(Click the picture above for the Video Review of Year Walk)
Year Walk was one of those games last year that everyone couldn't stop talking about, but I unfortunately couldn't play. Being a filthy peasant Android phone user, the fascinating world of interesting looking iOS games is one that I can only depressingly watch from afar. And from such a distance, Year Walk looked incredible. Its fantastic production values seemed to transcend its mobile game upbringing, making it stand out in a long list of Bejeweled clones and myriad free-to-play annoyances. Year Walk not only seemed unique in the mobile game space, but in the entire video game industry as a whole.
It was exciting then when developer Simogo announced that it was working on a comprehensive PC port which would remake a lot of the puzzles with mouse and keyboard in mind, and redo a lot of the art. So imagine my surprise then when, after finishing Year Walk, I was left ultimately disappointed. Year Walk's production values are indeed incredible, but the rest of the game is fairly lacking, making Year Walk a disappointingly bumpy trek through the woods.
Year Walk is based off an ancient Swedish custom where an individual can undertake a dangerous journey in the dark wilderness on Christmas Eve or New Year's Eve to brave supernatural creatures -- all of which have entries in the unsuspecting encyclopedia that you carry around -- and mysterious challenges to solve for the opportunity to enter the local church and earn the right to see into the future of the following year. Your nameless main character embarks on this year walk ritual to see if the women he loves will choose to marry the man that she is betrothed to.
It's a fresh premise that has a lot of promise, but unfortunately fails to set up any emotional connection to the characters in the story. This is incredibly detrimental to the story as it heavily requires you to care about these paper-thin characters for the surprise but weak ending and unexpectedly complicated yet ridiculous epilogue to have any impact on you whatsoever. Without that, Year Walk merely feels like a rather aimless stroll.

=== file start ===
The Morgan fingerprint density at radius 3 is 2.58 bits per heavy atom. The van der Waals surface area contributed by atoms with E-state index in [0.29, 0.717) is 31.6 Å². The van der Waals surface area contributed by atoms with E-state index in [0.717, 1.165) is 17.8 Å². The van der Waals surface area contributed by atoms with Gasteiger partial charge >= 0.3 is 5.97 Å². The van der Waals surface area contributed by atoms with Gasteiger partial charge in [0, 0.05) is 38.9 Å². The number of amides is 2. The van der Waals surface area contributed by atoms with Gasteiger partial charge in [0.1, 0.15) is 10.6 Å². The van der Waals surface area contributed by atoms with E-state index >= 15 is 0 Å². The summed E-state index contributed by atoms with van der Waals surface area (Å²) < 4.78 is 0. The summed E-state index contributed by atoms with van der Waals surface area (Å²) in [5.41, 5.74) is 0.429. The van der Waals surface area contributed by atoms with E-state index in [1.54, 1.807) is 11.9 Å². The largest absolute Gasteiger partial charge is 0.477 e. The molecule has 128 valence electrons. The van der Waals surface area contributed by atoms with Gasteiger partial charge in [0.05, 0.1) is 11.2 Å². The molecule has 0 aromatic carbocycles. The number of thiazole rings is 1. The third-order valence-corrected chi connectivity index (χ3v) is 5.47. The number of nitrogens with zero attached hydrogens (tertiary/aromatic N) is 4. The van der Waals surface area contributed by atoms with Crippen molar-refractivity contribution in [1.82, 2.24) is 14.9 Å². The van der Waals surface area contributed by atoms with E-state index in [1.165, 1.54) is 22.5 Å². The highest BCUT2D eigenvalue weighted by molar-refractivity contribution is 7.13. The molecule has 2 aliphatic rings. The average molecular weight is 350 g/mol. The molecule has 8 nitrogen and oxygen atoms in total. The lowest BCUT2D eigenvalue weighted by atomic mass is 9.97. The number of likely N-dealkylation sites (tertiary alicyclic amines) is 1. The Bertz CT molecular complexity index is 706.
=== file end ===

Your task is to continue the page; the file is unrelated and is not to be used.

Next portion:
And sometimes quite a frustrating one at that. Year Walk is a first-person adventure game where movement is locked to a side-scrolling axis. Your character is limited to moving left-to-right, and vice versa, with the ability to move forward or backwards only if there's a trail for them to follow. The game progresses as you wander through the forest until you stumble upon an abstract puzzle for you to solve. The way that Year Walk allows you discover things for yourself should be commended, but it felt like a rather passive and reactive style of interaction that rarely felt engaging, stumbling along through a ton of different environments until you happen to come across a puzzle.
Though when you do manage to encounter one of these puzzles, like a gravestone which you can connect dots on to makes various shapes, I was rarely satisfied with them. Very few of the puzzles are something you can solve intuitively or through an exercise of the ol' brain. They are esoteric machinations which require you to further explore the forest until you find another construct in the world which will spell out the solution to the puzzle for you. This irritatingly made the difficulty of the puzzles not in intellectually challenging or stimulating me, but in awkwardly moving about the forest until I tripped over the answer elsewhere. Year Walk rarely felt like it was testing anything more than my patience.
Which is unfortunate considering the stunning and horrifying sights and sounds you'll encounter on your hike through these dark, dark woods. Year Walk has a breathtaking art style that is unlike anything else out there, with a beautiful hand drawn sensibility. Every scene and character are gorgeous and hideous at the same time. And the game has some very clever instances of true horror between its disturbing imagery and nerve-wracking and paranoia-inducing atmosphere that recalls horror classics like the movie The Thing and the short story Young Goodman Brown .
And the audio production feels just as up to the occasion with a score that sent chills down my spine on a consistent basis, with deeply unsettling tracks which perfectly fit in with whatever horror was present at the time, whether seen or unseen. The sound design is also top-notch when some brilliant sound effects and sharp editing that further enhances Year Walk's menacing atmosphere. An atmosphere which is sometimes broken, though, when I was shuffling through the normally terrifying woods, frustrated with the frequently annoying puzzles that I was scouring for the solution to.
Where Year Walk lacks imagination in its puzzle design, it makes up with its incredible production values that creates one of the most unique and interesting atmospheres in a video game in recent memory. It was the one aspect of Year Walk that stood out last year when all I could do was longingly gaze at the game in my Android's web browser, and that aspect still holds strong today.
But it's a true shame then that Year Walk rarely can find any footing with good or interesting gameplay or puzzle interaction to take advantage of its stunning audio and visual design. Not to mention its meaningless story that lacked any emotional gravitas which is extremely important to the journey that Year Walk desperately wants you to care about. Year Walk's production values were quickly the only thing that kept me coming back to its short hour and a half playtime, making me half-heartily drag my feet through this uneven stroll.
THREE OUT OF FIVE
(A balanced game that has a mixture of strengths and weaknesses, meaning that it alternates between being good and bad in mostly equal measure.)